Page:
October 29 And It’s Snowing
October 29 and it is snowing – wet heavy snow. Plenty of leaves yet on many trees — although the birches are denuded by now. Still, some under story trees or ornamental ones like crape myrtle sport lots of green. It’s an unusual sight, snow on leafy trees. Will winter be short? Or will it be a long one?
The next few days promise to be mild, and with ground still warm from summer, there will be no lasting accumulation; yet, the falling snow and the frost predicted for tomorrow morning are firmly ending the summer garden. I hurried on Thursday and Friday to pick up all of the remaining peppers and green beans, cut up big bunches of basil and chayote squash vine, and dug up the last few sweet potatoes that I had planted in my tropical bed. Also dug up, potted and dragged those same perennial tropicals or Mediterranean plants to the greenhouse. Barely in time. But in time. They will survive winter – just, sometimes – in the minimally heated greenhouse to be planted out again next spring. What can I say? I love ferns, lantanas, daturas, citruses, jasmines, geraniums, agapanthus, gingers and bananas. I do!
I have learned that it is chancy to leave dahlias to overwinter out (having lost my prior collection 2 years ago), and so I will dug up the new tubers over the next few weeks and wrap them up for the cold months. Not need to do so until a really hard freeze though. But I did cut all the open flowers, so vases full of colorful dahlias are all over the house. Cannas seem to be reliably hardy, and can be left out. Still, a few roots will overwinter in the greenhouse. In there also go the herbs that are a little too tender for us in the Northern Virginia Piedmont to leave out: bay, rosemary, lemon verbena, pineapple sage.
The wood stove is on. The cats are sprawled basking in its heat. The big fall turmoil of catering for a large party every single week-end is over. I can store back dishes, platters, coffee urns and the likes. It’s time to tidy.
Today is a good day to simmer. The art – if that’s the word! – of letting dishes cook themselves gently, checking on them only so often – my favorite type of home cooking in fact.
And so a pot of quince is simmering on the stove. The very last of this year’s harvest, picked up at Jenkins’ Orchard in Woodville. I love their warm floral spicy tart taste and their heady aroma. I will make some cotignac (or membrillo or quince paste), a few jars of jam (not too much – this was a big jam-making year after all, and we have lots of jams!) and the rest will be rosy perfumy quince sauce.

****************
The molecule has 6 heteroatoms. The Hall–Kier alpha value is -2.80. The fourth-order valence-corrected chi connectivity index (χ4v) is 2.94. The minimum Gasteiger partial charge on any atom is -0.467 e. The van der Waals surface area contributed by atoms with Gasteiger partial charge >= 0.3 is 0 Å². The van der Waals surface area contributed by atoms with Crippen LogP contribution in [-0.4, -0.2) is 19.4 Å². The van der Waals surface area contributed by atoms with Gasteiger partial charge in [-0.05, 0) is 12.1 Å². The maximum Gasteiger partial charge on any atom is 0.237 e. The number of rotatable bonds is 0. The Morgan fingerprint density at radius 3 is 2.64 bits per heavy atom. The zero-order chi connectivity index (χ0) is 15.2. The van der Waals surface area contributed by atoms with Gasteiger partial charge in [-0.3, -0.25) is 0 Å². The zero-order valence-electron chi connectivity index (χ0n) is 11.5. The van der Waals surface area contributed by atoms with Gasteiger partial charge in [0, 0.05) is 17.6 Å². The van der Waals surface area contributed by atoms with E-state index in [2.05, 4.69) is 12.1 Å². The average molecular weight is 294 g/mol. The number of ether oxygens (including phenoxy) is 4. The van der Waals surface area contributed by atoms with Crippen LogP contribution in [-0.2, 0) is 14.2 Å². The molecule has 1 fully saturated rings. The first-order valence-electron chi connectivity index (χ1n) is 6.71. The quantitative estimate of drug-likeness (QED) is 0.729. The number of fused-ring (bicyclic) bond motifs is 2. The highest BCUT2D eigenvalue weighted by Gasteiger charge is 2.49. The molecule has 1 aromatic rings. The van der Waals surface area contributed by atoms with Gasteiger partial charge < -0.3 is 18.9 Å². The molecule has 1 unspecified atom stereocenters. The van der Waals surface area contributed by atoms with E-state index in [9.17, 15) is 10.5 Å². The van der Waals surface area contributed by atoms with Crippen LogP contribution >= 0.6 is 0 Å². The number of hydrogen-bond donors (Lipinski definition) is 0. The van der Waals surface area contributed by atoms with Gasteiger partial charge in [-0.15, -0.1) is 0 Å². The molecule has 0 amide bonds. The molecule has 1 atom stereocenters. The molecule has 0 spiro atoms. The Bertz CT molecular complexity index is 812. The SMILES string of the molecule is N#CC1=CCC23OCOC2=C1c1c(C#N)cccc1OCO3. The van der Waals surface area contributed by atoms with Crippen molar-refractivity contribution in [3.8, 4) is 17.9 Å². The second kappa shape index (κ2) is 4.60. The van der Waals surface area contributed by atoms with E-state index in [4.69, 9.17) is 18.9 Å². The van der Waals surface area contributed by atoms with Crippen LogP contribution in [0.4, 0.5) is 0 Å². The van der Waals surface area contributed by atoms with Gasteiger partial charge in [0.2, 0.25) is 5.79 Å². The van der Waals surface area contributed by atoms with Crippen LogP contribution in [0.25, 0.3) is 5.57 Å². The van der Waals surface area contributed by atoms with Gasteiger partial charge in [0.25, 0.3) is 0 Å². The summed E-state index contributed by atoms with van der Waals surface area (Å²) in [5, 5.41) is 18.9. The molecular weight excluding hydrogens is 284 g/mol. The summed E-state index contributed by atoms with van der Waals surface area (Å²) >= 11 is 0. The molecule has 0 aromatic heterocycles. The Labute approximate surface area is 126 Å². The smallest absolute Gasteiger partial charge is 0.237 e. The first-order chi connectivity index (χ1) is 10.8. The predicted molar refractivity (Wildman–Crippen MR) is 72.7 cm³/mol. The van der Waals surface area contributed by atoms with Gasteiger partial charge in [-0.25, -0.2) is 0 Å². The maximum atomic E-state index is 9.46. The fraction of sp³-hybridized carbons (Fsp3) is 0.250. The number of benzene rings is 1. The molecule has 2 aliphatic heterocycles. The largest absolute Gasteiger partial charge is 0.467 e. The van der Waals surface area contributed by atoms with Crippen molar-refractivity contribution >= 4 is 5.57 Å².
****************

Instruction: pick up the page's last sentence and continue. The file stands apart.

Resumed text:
A pot of bones is simmering on the stove with herbs, spices and carrots. Bones from a lamb rib cage, left over from a whole lamb roast we did for a client earlier in the month. They did not want the carcass, so we hauled it home and cleaned it up – still close to 10 pounds of meat on there, gotten with time, some knife work, and then ground through the sausage grinder. It is meat that’s way to tough or gristly to serve at a dinner party. But it’s fine once ground. Tomorrow, I will sauté some of that meat with lots of ginger and garlic, add chunks of sweet potatoes, simmer with the broth made tonight and finely chopped radish leaves and green onion tops. Add some hot sauce. That will be tomorrow’s dinner.
Tonight we are having fish stew: layers of home-smoked bacon (Thank you, Brett!), potato slices, onion slices and chunks of striped bass given to us by an angler friend, spiced up with Provençal thyme, parsley and generous mounts of fresh minced ginger from this year’s crop (harvested earlier this week). Simmer for at least 4 hours; 6’s better – magic happens in the pot! Those simple flavors melt together to create something truly fantastic – and yet each bite is distinct: this one’s fish, that one bite potatoes, another onions. And smoked bacon…
Chocolate custard is bathing in the oven – a simpler custard you could not make. It’s 3 ingredients: really good dark chocolate melted with really good milk (ours in fact) and whisked over really good eggs (from our hens) – today I added a dash of vanilla seeds and a splash of dark rum because I felt like it, bit they aren’t necessary. Sometime I use cinnamon, vanilla and a dash of cayenne… plenty of option for this 3-2-1 custard (3 eggs/ 2 cups milk/ 1 cup chocolate chips). Once cooked in its bain-marie (“simmer”), it’s thick, it’s luscious and it’s chocolaty. Chocolate-milk lovers abstain! It’s not a dessert for those who like them sweet.
It’s snowing – it’s a good day for simple slow-cooked soulful dishes.